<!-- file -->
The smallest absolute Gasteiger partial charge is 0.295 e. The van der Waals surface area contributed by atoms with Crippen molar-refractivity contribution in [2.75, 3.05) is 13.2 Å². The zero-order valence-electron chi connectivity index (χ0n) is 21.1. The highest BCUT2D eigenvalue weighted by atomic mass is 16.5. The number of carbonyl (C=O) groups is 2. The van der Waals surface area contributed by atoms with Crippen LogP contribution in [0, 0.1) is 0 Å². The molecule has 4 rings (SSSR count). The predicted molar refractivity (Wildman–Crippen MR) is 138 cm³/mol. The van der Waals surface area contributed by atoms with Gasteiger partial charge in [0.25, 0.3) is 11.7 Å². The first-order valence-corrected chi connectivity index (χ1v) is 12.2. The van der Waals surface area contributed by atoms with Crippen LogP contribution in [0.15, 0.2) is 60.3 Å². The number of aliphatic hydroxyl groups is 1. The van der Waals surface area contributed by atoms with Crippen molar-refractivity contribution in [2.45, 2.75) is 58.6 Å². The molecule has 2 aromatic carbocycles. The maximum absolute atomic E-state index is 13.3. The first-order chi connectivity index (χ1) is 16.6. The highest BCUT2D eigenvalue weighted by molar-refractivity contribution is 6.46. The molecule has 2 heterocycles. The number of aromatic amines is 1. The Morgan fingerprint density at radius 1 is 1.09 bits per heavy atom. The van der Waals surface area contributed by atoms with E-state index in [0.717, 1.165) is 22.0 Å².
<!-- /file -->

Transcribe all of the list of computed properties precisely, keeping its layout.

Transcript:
The smallest absolute Gasteiger partial charge is 0.295 e. The van der Waals surface area contributed by atoms with Crippen molar-refractivity contribution in [2.75, 3.05) is 13.2 Å². The zero-order valence-electron chi connectivity index (χ0n) is 21.1. The highest BCUT2D eigenvalue weighted by atomic mass is 16.5. The number of carbonyl (C=O) groups is 2. The van der Waals surface area contributed by atoms with Crippen LogP contribution in [0, 0.1) is 0 Å². The molecule has 4 rings (SSSR count). The predicted molar refractivity (Wildman–Crippen MR) is 138 cm³/mol. The van der Waals surface area contributed by atoms with Gasteiger partial charge in [0.25, 0.3) is 11.7 Å². The first-order valence-corrected chi connectivity index (χ1v) is 12.2. The van der Waals surface area contributed by atoms with Crippen LogP contribution in [0.15, 0.2) is 60.3 Å². The number of aliphatic hydroxyl groups is 1. The van der Waals surface area contributed by atoms with Crippen molar-refractivity contribution in [2.45, 2.75) is 58.6 Å². The molecule has 2 aromatic carbocycles. The maximum absolute atomic E-state index is 13.3. The first-order chi connectivity index (χ1) is 16.6. The highest BCUT2D eigenvalue weighted by molar-refractivity contribution is 6.46. The molecule has 2 heterocycles. The number of aromatic amines is 1. The Morgan fingerprint density at radius 1 is 1.09 bits per heavy atom. The van der Waals surface area contributed by atoms with E-state index in [0.717, 1.165) is 22.0 Å².